Justice received posthumously is no justice at all. But maybe it’s better than nothing?
A South Carolina judge on Wednesday took the unusual step of vacating the 1944 conviction of a black 14-year-old boy, the youngest person executed in the United States in the past century, saying he did not receive a fair trial in the murders of two white girls.
George Stinney Jr. was convicted by an all-white jury after a one-day trial and a 10-minute jury deliberation during a time when racial segregation prevailed in much of the United States. Stinney died in the electric chair less than three months after the killings of Betty June Binnicker, 11, and Mary Emma Thames, 7.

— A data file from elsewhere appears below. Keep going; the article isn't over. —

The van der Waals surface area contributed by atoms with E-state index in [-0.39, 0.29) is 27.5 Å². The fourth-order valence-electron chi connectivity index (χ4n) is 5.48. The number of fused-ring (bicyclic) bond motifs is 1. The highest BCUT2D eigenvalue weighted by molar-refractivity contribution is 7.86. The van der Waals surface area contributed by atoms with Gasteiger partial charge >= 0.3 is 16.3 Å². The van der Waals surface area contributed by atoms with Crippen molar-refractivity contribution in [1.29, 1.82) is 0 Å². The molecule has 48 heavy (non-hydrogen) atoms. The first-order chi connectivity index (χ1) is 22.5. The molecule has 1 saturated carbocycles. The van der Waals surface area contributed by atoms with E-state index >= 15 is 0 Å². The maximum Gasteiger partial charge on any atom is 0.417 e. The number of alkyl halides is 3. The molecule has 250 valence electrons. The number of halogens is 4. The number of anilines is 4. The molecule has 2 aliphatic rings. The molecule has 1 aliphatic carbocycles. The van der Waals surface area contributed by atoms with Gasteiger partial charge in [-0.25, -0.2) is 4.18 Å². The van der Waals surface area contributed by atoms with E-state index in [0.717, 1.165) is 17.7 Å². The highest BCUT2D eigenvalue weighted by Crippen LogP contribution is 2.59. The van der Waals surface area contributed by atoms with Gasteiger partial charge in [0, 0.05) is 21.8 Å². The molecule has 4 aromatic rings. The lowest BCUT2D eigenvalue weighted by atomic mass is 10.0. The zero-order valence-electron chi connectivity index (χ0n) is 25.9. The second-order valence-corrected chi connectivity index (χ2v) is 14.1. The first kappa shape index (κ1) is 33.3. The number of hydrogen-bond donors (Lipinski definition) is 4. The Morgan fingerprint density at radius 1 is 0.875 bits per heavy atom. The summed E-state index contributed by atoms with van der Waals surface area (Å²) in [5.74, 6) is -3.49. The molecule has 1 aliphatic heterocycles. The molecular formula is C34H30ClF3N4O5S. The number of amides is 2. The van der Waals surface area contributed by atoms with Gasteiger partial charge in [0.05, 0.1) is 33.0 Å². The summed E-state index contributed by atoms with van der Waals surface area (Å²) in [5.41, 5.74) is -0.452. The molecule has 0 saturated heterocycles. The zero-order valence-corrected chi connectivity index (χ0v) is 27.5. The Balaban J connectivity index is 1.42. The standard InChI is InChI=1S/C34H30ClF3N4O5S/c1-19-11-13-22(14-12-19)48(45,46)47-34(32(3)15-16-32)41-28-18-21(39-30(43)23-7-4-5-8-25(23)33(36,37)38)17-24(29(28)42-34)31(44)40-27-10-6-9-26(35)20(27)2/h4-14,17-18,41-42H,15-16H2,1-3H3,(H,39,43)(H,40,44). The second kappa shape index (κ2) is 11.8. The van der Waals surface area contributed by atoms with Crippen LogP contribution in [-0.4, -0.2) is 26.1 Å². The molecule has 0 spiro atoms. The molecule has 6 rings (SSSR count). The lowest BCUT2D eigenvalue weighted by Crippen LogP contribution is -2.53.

In her ruling, Judge Carmen Tevis Mullen said she was not overturning the case on its merits, which scant records made nearly impossible to relitigate, but on the failure of the court to grant Stinney a fair trial. She said few or no defense witnesses testified and that it was “highly likely” that Stinney’s confession to white police officers was coerced.
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